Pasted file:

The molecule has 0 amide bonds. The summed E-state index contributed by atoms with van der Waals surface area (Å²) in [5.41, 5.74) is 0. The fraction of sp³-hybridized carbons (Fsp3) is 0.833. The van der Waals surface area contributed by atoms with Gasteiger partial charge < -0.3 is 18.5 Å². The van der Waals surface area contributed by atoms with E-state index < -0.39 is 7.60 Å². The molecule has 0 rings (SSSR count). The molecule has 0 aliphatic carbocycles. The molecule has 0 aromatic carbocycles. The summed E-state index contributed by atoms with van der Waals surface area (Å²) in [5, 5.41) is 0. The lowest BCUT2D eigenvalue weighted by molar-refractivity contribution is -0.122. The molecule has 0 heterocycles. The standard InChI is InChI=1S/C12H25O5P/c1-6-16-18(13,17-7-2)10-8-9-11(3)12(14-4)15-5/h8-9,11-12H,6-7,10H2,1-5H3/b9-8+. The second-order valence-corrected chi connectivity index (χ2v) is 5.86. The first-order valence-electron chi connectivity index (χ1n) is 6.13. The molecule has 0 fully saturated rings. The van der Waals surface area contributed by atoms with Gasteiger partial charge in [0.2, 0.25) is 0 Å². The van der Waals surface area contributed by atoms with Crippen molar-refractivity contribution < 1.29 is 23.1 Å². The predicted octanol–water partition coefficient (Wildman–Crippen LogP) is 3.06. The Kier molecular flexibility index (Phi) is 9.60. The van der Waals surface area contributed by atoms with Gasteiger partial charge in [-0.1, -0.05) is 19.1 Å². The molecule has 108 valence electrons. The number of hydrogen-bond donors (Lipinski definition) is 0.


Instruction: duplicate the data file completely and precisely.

The molecule has 0 amide bonds. The summed E-state index contributed by atoms with van der Waals surface area (Å²) in [5.41, 5.74) is 0. The fraction of sp³-hybridized carbons (Fsp3) is 0.833. The van der Waals surface area contributed by atoms with Gasteiger partial charge < -0.3 is 18.5 Å². The van der Waals surface area contributed by atoms with E-state index < -0.39 is 7.60 Å². The molecule has 0 rings (SSSR count). The molecule has 0 aliphatic carbocycles. The molecule has 0 aromatic carbocycles. The summed E-state index contributed by atoms with van der Waals surface area (Å²) in [5, 5.41) is 0. The lowest BCUT2D eigenvalue weighted by molar-refractivity contribution is -0.122. The molecule has 0 heterocycles. The standard InChI is InChI=1S/C12H25O5P/c1-6-16-18(13,17-7-2)10-8-9-11(3)12(14-4)15-5/h8-9,11-12H,6-7,10H2,1-5H3/b9-8+. The second-order valence-corrected chi connectivity index (χ2v) is 5.86. The first-order valence-electron chi connectivity index (χ1n) is 6.13. The molecule has 0 fully saturated rings. The van der Waals surface area contributed by atoms with Gasteiger partial charge in [0.2, 0.25) is 0 Å². The van der Waals surface area contributed by atoms with Crippen molar-refractivity contribution < 1.29 is 23.1 Å². The predicted octanol–water partition coefficient (Wildman–Crippen LogP) is 3.06. The Kier molecular flexibility index (Phi) is 9.60. The van der Waals surface area contributed by atoms with Gasteiger partial charge in [-0.1, -0.05) is 19.1 Å². The molecule has 108 valence electrons. The number of hydrogen-bond donors (Lipinski definition) is 0.